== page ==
We are doing our first "real" low-power app and chose the Mega48 based on our experience with the AVR line. [The other pick would be the TI MSP430 series, but we were under a time crunch and do not have very much experience with producing complete apps with that microcontroller.]
We were pleasantly surprised (given that the Mega48 series is brand-new) to find that the chip operates exactly as described in the datasheet, including the power consumption numbers and graphs. Full disclosure: we are targeting the PowerDown mode, and didn't do a lot of work with the other modes.
The app is normally DC powered through a regulator, and has many peripheral subsystems enabled. These include all three timers, UART, ADC, & several pin-change interrupts.
When the DC power goes away, we go to the power-down mode after shutting down all the subsystems except a couple of pin-change interrupts to service events that must be processed under battery power. The base "draw" in power-down is about 0.2uA @ ~3VDC direct from the battery with no regulator.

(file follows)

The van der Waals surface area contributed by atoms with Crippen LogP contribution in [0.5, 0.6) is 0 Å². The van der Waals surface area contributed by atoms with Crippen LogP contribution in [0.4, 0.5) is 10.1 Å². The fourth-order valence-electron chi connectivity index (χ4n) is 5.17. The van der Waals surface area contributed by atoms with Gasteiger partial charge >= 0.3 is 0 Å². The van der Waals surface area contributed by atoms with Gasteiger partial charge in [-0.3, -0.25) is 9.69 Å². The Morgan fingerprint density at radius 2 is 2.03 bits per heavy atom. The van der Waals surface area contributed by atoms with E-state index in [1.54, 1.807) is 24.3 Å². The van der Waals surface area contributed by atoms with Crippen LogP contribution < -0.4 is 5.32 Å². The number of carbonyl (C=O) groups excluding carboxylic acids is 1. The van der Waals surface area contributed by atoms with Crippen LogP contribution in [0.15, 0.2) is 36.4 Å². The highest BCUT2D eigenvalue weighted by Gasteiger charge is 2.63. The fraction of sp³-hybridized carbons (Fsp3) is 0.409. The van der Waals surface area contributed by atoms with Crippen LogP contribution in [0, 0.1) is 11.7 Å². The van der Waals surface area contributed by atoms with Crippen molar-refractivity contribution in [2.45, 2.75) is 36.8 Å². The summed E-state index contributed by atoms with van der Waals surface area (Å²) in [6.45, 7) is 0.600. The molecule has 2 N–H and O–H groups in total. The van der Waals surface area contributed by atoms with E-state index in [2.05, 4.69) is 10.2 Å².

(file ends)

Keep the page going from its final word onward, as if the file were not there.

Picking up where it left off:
Of course, it takes careful attention to each component to assure no leakage when one is concerned with uA. But the analysis and testing proceeded in a straightforward manner.
We found one gotcha that required some rework. We were using a 3.6864MHz crystal as the primary clock source. We found that (just as the datasheet stated!) it takes quite some time for the crystal to be completely crystallizing when waking up from powerdown. The delay turned out to be too long to correctly service the needed events. So we switched to the internal [nominal 8MHz] oscillator, divide by 2, then tune OSCCAL to as close to 3.6864 as we can get, using a 32kHz crystal on TOSC1/TOSC2 as the fixed time base for calibration. 57600 baud UART communications seem to be working fine. (The internal oscillator has a much quicker startup from power-down.)
Summary: The Mega48 seems to be a fine candidate for battery-powered apps if the stated specs meet the design requirements.